Mr. Baraka announced a set of initiatives this summer meant to encourage larger companies in the city to hire residents and buy from local businesses, extend development beyond downtown to the rest of the city’s five wards and persuade people who work in the city to move here. The centerpiece of the effort is a job program, Newark 2020, which aims to have 2,020 unemployed residents working full time and earning a living wage within the next three years. He has partnered with the largest employers in Newark, including Prudential, RWJBarnabas Health, United Airlines and Audible.

Poverty in Newark remains at a rate well above the national average, and only 18 percent of the people who hold jobs in Newark live here, according to a report from the New Jersey Institute for Social Justice; in other large cities that figure is often between 30 and 50 percent.

“We knew that, ultimately, in order to transform the city, we had to attack poverty and unemployment,” Mr. Baraka said. “I think we have an opportunity here, because everybody is at the table, and they probably haven’t been at the table in this magnitude in a very long time, if ever.”

Mr. Baraka is pushing the City Council to pass a measure requiring that at least 20 percent of large developments be set aside for affordable housing. One mixed-use development, Teachers Village, was built largely for educators in the city, and other projects are targeted at artists. The downtown development carrying the name of the long-closed department store it once housed, Hahne & Company, includes a 50,000-square-foot “arts incubator” run by Rutgers-Newark, as well as 64 units of affordable housing.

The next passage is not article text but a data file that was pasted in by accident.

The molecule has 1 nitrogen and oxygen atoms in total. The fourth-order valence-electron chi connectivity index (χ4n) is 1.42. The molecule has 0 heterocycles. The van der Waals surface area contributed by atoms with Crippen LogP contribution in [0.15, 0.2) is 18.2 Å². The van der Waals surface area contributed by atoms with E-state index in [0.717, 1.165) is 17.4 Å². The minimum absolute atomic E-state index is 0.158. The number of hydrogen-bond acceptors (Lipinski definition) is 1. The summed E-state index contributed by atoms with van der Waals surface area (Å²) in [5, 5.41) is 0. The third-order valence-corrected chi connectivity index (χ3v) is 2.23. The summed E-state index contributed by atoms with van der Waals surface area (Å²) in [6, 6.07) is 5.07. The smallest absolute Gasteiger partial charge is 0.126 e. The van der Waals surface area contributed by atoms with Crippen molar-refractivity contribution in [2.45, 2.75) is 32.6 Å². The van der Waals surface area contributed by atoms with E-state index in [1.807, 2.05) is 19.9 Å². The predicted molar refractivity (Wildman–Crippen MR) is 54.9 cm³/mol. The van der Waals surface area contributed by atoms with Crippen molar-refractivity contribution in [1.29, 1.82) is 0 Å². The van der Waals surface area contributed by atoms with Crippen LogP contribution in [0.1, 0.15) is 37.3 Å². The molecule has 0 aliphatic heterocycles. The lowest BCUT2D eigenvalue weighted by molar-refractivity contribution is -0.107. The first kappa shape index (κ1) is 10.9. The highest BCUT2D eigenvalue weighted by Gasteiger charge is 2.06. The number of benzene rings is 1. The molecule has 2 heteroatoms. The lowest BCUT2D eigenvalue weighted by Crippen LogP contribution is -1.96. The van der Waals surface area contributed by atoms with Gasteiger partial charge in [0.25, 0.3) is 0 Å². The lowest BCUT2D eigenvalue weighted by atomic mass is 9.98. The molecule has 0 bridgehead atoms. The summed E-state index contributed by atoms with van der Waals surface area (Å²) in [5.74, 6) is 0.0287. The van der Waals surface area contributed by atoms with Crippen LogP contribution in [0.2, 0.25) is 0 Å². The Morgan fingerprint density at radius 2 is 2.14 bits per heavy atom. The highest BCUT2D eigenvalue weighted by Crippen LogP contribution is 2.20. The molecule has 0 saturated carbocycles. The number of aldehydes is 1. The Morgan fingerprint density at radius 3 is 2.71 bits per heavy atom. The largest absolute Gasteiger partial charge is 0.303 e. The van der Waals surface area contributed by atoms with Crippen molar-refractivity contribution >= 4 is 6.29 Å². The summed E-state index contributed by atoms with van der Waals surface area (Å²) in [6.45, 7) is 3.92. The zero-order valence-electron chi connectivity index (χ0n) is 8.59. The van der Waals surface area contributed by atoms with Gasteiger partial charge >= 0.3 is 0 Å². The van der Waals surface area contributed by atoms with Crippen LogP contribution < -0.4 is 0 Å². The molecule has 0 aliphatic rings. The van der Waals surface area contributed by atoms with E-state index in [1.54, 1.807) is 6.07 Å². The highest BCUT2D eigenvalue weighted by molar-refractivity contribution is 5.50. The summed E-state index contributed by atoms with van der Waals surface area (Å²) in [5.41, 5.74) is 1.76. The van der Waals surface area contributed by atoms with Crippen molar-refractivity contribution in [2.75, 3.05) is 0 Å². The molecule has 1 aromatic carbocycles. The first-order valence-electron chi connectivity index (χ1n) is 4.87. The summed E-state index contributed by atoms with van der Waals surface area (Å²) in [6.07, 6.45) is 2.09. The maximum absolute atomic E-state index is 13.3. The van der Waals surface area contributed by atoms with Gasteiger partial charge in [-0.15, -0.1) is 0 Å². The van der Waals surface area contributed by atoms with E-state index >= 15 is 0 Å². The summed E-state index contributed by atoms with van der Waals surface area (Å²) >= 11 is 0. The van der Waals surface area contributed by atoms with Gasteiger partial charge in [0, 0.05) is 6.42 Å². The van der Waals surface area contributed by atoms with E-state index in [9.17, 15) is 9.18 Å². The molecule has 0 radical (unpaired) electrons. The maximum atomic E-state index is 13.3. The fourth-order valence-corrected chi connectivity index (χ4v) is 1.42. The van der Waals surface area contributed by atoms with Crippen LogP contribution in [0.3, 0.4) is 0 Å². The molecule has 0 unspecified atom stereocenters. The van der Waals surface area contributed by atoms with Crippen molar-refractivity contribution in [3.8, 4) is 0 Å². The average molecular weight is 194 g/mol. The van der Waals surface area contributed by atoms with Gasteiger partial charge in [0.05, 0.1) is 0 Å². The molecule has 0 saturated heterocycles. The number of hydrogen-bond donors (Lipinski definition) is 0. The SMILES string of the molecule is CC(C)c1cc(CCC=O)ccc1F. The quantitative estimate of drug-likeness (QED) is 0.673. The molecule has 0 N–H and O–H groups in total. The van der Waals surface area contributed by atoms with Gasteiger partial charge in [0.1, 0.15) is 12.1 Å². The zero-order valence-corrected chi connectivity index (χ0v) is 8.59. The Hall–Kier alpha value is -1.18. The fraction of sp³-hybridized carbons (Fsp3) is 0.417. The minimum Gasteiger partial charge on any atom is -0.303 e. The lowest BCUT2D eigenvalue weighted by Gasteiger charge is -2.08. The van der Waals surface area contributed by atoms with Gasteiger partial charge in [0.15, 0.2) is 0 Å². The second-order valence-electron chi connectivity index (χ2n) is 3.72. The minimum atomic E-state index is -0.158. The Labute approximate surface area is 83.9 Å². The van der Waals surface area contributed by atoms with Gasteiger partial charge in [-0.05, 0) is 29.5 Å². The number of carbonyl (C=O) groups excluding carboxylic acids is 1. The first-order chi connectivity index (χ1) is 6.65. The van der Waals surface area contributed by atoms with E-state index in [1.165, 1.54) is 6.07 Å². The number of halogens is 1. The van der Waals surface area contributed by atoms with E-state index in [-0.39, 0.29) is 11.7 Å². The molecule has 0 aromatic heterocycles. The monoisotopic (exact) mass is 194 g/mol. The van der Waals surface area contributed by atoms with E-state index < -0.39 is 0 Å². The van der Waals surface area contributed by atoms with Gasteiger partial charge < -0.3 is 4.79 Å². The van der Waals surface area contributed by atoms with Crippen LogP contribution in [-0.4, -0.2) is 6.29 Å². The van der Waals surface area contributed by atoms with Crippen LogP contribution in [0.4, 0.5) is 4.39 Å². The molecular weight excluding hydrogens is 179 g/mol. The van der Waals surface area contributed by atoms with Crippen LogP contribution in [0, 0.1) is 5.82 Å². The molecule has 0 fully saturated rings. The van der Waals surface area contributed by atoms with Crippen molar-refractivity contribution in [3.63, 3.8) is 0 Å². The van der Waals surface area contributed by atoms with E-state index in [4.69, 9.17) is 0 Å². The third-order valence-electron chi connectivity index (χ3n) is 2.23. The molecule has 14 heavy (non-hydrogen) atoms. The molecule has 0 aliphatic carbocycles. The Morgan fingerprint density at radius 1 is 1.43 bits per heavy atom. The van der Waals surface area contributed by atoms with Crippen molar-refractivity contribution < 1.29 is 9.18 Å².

“We welcome everyone to the city,” said Kimberly McLain, the chief executive of the Newark Alliance, an organization focused on the city’s economic revitalization. “We want you to do business here, to visit, to live here. We also want it to be an inclusive place, so we’re not the next Brooklyn, so the people who are here are not edged out at the expense of opportunity.”

Newark’s new chapter also has a racial tinge: The city has been dominated by its large African-American population after decades of white residents leaving for the suburbs, but many of the people drawn by the city’s resurgence are white.

But some argue that there is plenty of room for newcomers, considering the city’s spacious footprint, the abandonment of many neighborhoods and that most development is focused downtown, where few people had lived and that essentially became deserted at the end of the business day. “I think it gives it a leg up in trying to do this kind of work,” Nancy Cantor, the chancellor of Rutgers-Newark, said of the city’s geography. “There’s so much empty, available real estate that, at least initially, the wave of development doesn’t require displacing people.”